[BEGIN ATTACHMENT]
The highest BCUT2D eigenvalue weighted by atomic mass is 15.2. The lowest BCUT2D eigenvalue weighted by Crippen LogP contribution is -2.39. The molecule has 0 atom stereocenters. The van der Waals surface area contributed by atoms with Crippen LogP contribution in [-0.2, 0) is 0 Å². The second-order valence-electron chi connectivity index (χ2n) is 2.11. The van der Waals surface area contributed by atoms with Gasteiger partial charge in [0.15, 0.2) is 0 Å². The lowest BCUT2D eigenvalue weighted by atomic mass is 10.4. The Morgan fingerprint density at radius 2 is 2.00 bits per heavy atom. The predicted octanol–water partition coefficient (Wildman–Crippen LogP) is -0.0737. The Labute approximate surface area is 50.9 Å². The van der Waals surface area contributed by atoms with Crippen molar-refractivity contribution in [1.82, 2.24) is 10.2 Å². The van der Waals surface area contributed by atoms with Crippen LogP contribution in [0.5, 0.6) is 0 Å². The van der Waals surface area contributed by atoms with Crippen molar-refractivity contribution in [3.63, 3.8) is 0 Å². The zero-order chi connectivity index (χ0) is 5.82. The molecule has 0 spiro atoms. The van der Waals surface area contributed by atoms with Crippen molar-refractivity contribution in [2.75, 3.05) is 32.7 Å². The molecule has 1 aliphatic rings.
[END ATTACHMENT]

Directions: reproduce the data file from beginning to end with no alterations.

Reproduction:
The highest BCUT2D eigenvalue weighted by atomic mass is 15.2. The lowest BCUT2D eigenvalue weighted by Crippen LogP contribution is -2.39. The molecule has 0 atom stereocenters. The van der Waals surface area contributed by atoms with Crippen LogP contribution in [-0.2, 0) is 0 Å². The second-order valence-electron chi connectivity index (χ2n) is 2.11. The van der Waals surface area contributed by atoms with Gasteiger partial charge in [0.15, 0.2) is 0 Å². The lowest BCUT2D eigenvalue weighted by atomic mass is 10.4. The Morgan fingerprint density at radius 2 is 2.00 bits per heavy atom. The predicted octanol–water partition coefficient (Wildman–Crippen LogP) is -0.0737. The Labute approximate surface area is 50.9 Å². The van der Waals surface area contributed by atoms with Crippen molar-refractivity contribution in [1.82, 2.24) is 10.2 Å². The van der Waals surface area contributed by atoms with Crippen LogP contribution in [0.5, 0.6) is 0 Å². The van der Waals surface area contributed by atoms with Crippen molar-refractivity contribution in [3.63, 3.8) is 0 Å². The zero-order chi connectivity index (χ0) is 5.82. The molecule has 0 spiro atoms. The van der Waals surface area contributed by atoms with Crippen molar-refractivity contribution in [2.75, 3.05) is 32.7 Å². The molecule has 1 aliphatic rings.